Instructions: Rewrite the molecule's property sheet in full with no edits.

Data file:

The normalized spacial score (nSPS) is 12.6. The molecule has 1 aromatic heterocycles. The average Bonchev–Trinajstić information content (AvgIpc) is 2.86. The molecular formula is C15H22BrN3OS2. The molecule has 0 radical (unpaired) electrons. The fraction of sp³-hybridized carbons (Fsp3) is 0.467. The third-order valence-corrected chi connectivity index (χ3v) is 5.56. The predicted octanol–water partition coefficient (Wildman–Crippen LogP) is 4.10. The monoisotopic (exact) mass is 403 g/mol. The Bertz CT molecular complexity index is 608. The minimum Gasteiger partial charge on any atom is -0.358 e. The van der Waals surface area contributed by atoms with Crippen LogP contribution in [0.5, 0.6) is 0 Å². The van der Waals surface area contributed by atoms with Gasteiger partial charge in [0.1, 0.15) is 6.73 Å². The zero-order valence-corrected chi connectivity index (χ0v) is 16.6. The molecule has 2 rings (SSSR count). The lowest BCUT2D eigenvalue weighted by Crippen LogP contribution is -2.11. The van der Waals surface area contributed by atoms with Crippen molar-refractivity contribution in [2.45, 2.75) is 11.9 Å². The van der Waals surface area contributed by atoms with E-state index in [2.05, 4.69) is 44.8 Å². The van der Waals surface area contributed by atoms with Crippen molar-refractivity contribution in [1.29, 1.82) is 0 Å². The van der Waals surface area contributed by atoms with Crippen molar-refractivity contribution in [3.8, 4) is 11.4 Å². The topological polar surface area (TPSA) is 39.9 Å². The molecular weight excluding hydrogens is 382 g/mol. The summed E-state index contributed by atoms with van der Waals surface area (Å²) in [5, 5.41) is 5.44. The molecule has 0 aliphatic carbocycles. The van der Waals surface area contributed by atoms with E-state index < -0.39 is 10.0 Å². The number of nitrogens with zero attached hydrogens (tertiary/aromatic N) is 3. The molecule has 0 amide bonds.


The normalized spacial score (nSPS) is 12.6. The molecule has 1 aromatic heterocycles. The average Bonchev–Trinajstić information content (AvgIpc) is 2.86. The molecular formula is C15H22BrN3OS2. The molecule has 0 radical (unpaired) electrons. The fraction of sp³-hybridized carbons (Fsp3) is 0.467. The third-order valence-corrected chi connectivity index (χ3v) is 5.56. The predicted octanol–water partition coefficient (Wildman–Crippen LogP) is 4.10. The monoisotopic (exact) mass is 403 g/mol. The Bertz CT molecular complexity index is 608. The minimum Gasteiger partial charge on any atom is -0.358 e. The van der Waals surface area contributed by atoms with Crippen LogP contribution in [0.5, 0.6) is 0 Å². The van der Waals surface area contributed by atoms with Gasteiger partial charge in [0.1, 0.15) is 6.73 Å². The zero-order valence-corrected chi connectivity index (χ0v) is 16.6. The molecule has 2 rings (SSSR count). The lowest BCUT2D eigenvalue weighted by Crippen LogP contribution is -2.11. The van der Waals surface area contributed by atoms with Crippen molar-refractivity contribution in [2.45, 2.75) is 11.9 Å². The van der Waals surface area contributed by atoms with E-state index in [2.05, 4.69) is 44.8 Å². The van der Waals surface area contributed by atoms with Crippen molar-refractivity contribution in [1.29, 1.82) is 0 Å². The van der Waals surface area contributed by atoms with Crippen molar-refractivity contribution in [3.8, 4) is 11.4 Å². The topological polar surface area (TPSA) is 39.9 Å². The molecular weight excluding hydrogens is 382 g/mol. The summed E-state index contributed by atoms with van der Waals surface area (Å²) in [5, 5.41) is 5.44. The molecule has 0 aliphatic carbocycles. The van der Waals surface area contributed by atoms with E-state index < -0.39 is 10.0 Å². The number of nitrogens with zero attached hydrogens (tertiary/aromatic N) is 3. The molecule has 0 amide bonds.